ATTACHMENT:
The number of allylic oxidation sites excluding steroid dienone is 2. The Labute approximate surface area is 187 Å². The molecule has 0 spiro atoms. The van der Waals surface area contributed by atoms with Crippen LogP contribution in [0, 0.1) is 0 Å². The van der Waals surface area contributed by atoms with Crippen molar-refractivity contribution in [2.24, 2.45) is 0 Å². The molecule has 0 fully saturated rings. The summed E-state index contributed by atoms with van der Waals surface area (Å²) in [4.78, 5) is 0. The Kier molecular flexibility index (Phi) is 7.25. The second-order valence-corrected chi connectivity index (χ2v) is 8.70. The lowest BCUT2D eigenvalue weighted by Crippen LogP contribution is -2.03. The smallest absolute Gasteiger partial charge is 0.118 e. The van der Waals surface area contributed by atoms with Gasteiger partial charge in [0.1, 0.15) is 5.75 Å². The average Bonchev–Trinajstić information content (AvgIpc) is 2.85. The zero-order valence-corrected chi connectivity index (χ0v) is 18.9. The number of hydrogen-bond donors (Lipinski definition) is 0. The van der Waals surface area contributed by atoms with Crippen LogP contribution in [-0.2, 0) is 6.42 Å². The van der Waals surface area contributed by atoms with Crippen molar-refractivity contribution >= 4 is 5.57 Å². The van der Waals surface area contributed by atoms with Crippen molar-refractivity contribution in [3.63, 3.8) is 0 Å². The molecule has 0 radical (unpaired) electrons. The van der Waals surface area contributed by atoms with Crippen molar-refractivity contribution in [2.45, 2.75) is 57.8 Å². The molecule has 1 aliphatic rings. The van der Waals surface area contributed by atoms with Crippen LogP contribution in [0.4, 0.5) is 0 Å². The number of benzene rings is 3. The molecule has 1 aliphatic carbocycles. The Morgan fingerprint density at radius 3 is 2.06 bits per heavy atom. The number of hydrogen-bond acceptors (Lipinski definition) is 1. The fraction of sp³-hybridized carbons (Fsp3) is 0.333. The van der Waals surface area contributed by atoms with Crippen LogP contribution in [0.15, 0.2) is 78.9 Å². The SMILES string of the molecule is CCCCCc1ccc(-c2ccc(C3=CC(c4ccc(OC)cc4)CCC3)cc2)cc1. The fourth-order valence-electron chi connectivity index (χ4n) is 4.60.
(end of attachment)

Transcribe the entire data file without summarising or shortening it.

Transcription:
The number of allylic oxidation sites excluding steroid dienone is 2. The Labute approximate surface area is 187 Å². The molecule has 0 spiro atoms. The van der Waals surface area contributed by atoms with Crippen LogP contribution in [0, 0.1) is 0 Å². The van der Waals surface area contributed by atoms with Crippen molar-refractivity contribution in [2.24, 2.45) is 0 Å². The molecule has 0 fully saturated rings. The summed E-state index contributed by atoms with van der Waals surface area (Å²) in [4.78, 5) is 0. The Kier molecular flexibility index (Phi) is 7.25. The second-order valence-corrected chi connectivity index (χ2v) is 8.70. The lowest BCUT2D eigenvalue weighted by Crippen LogP contribution is -2.03. The smallest absolute Gasteiger partial charge is 0.118 e. The van der Waals surface area contributed by atoms with Gasteiger partial charge in [0.1, 0.15) is 5.75 Å². The average Bonchev–Trinajstić information content (AvgIpc) is 2.85. The zero-order valence-corrected chi connectivity index (χ0v) is 18.9. The number of hydrogen-bond donors (Lipinski definition) is 0. The van der Waals surface area contributed by atoms with Crippen LogP contribution in [-0.2, 0) is 6.42 Å². The van der Waals surface area contributed by atoms with Crippen molar-refractivity contribution >= 4 is 5.57 Å². The van der Waals surface area contributed by atoms with Crippen molar-refractivity contribution in [3.63, 3.8) is 0 Å². The molecule has 0 radical (unpaired) electrons. The van der Waals surface area contributed by atoms with Crippen molar-refractivity contribution in [2.45, 2.75) is 57.8 Å². The molecule has 1 aliphatic rings. The van der Waals surface area contributed by atoms with Crippen LogP contribution in [0.4, 0.5) is 0 Å². The number of benzene rings is 3. The molecule has 1 aliphatic carbocycles. The Morgan fingerprint density at radius 3 is 2.06 bits per heavy atom. The number of hydrogen-bond acceptors (Lipinski definition) is 1. The fraction of sp³-hybridized carbons (Fsp3) is 0.333. The van der Waals surface area contributed by atoms with Crippen LogP contribution in [0.15, 0.2) is 78.9 Å². The SMILES string of the molecule is CCCCCc1ccc(-c2ccc(C3=CC(c4ccc(OC)cc4)CCC3)cc2)cc1. The fourth-order valence-electron chi connectivity index (χ4n) is 4.60.